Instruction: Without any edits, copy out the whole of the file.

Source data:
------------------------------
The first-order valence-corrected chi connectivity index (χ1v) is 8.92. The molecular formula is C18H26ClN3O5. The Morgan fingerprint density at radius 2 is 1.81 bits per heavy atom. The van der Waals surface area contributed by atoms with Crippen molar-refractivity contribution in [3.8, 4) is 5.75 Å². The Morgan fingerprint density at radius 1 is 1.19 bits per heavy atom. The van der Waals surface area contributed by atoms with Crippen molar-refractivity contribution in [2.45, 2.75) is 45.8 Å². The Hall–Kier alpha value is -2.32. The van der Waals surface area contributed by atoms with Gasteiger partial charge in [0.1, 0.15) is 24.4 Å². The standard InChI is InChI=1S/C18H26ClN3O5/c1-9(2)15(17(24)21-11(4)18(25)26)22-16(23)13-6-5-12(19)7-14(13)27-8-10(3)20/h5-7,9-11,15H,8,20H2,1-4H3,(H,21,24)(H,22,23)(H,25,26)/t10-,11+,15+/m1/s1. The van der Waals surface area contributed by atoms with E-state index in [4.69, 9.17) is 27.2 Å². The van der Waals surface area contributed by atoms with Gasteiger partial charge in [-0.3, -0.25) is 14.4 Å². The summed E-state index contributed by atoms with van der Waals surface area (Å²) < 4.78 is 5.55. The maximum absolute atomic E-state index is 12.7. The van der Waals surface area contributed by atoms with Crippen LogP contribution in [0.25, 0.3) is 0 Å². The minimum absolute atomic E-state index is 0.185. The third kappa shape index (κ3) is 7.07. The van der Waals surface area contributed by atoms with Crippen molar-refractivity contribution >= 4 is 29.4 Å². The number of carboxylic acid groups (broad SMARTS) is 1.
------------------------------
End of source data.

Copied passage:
The first-order valence-corrected chi connectivity index (χ1v) is 8.92. The molecular formula is C18H26ClN3O5. The Morgan fingerprint density at radius 2 is 1.81 bits per heavy atom. The van der Waals surface area contributed by atoms with Crippen molar-refractivity contribution in [3.8, 4) is 5.75 Å². The Morgan fingerprint density at radius 1 is 1.19 bits per heavy atom. The van der Waals surface area contributed by atoms with Crippen molar-refractivity contribution in [2.45, 2.75) is 45.8 Å². The Hall–Kier alpha value is -2.32. The van der Waals surface area contributed by atoms with Gasteiger partial charge in [0.1, 0.15) is 24.4 Å². The standard InChI is InChI=1S/C18H26ClN3O5/c1-9(2)15(17(24)21-11(4)18(25)26)22-16(23)13-6-5-12(19)7-14(13)27-8-10(3)20/h5-7,9-11,15H,8,20H2,1-4H3,(H,21,24)(H,22,23)(H,25,26)/t10-,11+,15+/m1/s1. The van der Waals surface area contributed by atoms with E-state index in [4.69, 9.17) is 27.2 Å². The van der Waals surface area contributed by atoms with Gasteiger partial charge in [-0.3, -0.25) is 14.4 Å². The summed E-state index contributed by atoms with van der Waals surface area (Å²) < 4.78 is 5.55. The maximum absolute atomic E-state index is 12.7. The van der Waals surface area contributed by atoms with Crippen LogP contribution in [0.25, 0.3) is 0 Å². The minimum absolute atomic E-state index is 0.185. The third kappa shape index (κ3) is 7.07. The van der Waals surface area contributed by atoms with Crippen molar-refractivity contribution >= 4 is 29.4 Å². The number of carboxylic acid groups (broad SMARTS) is 1.